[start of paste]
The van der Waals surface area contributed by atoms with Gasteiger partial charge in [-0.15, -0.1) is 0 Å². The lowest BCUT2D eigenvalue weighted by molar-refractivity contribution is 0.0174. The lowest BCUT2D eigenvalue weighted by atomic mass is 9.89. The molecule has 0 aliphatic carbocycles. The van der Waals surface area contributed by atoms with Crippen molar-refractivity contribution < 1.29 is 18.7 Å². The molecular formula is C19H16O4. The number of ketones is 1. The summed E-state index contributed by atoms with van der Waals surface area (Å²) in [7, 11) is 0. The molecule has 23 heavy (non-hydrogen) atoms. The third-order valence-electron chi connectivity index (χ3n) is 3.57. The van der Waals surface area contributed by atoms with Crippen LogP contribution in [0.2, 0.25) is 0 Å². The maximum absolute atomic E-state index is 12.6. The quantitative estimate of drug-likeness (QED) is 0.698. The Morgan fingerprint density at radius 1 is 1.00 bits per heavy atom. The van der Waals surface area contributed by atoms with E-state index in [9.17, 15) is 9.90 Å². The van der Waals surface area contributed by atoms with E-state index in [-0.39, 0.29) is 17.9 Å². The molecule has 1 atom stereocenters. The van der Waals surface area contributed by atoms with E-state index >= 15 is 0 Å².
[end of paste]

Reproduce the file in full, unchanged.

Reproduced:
The van der Waals surface area contributed by atoms with Gasteiger partial charge in [-0.15, -0.1) is 0 Å². The lowest BCUT2D eigenvalue weighted by molar-refractivity contribution is 0.0174. The lowest BCUT2D eigenvalue weighted by atomic mass is 9.89. The molecule has 0 aliphatic carbocycles. The van der Waals surface area contributed by atoms with Crippen molar-refractivity contribution < 1.29 is 18.7 Å². The molecular formula is C19H16O4. The number of ketones is 1. The summed E-state index contributed by atoms with van der Waals surface area (Å²) in [7, 11) is 0. The molecule has 23 heavy (non-hydrogen) atoms. The third-order valence-electron chi connectivity index (χ3n) is 3.57. The van der Waals surface area contributed by atoms with Crippen LogP contribution in [0.2, 0.25) is 0 Å². The maximum absolute atomic E-state index is 12.6. The quantitative estimate of drug-likeness (QED) is 0.698. The Morgan fingerprint density at radius 1 is 1.00 bits per heavy atom. The van der Waals surface area contributed by atoms with E-state index in [9.17, 15) is 9.90 Å². The van der Waals surface area contributed by atoms with E-state index in [-0.39, 0.29) is 17.9 Å². The molecule has 1 atom stereocenters. The van der Waals surface area contributed by atoms with E-state index >= 15 is 0 Å².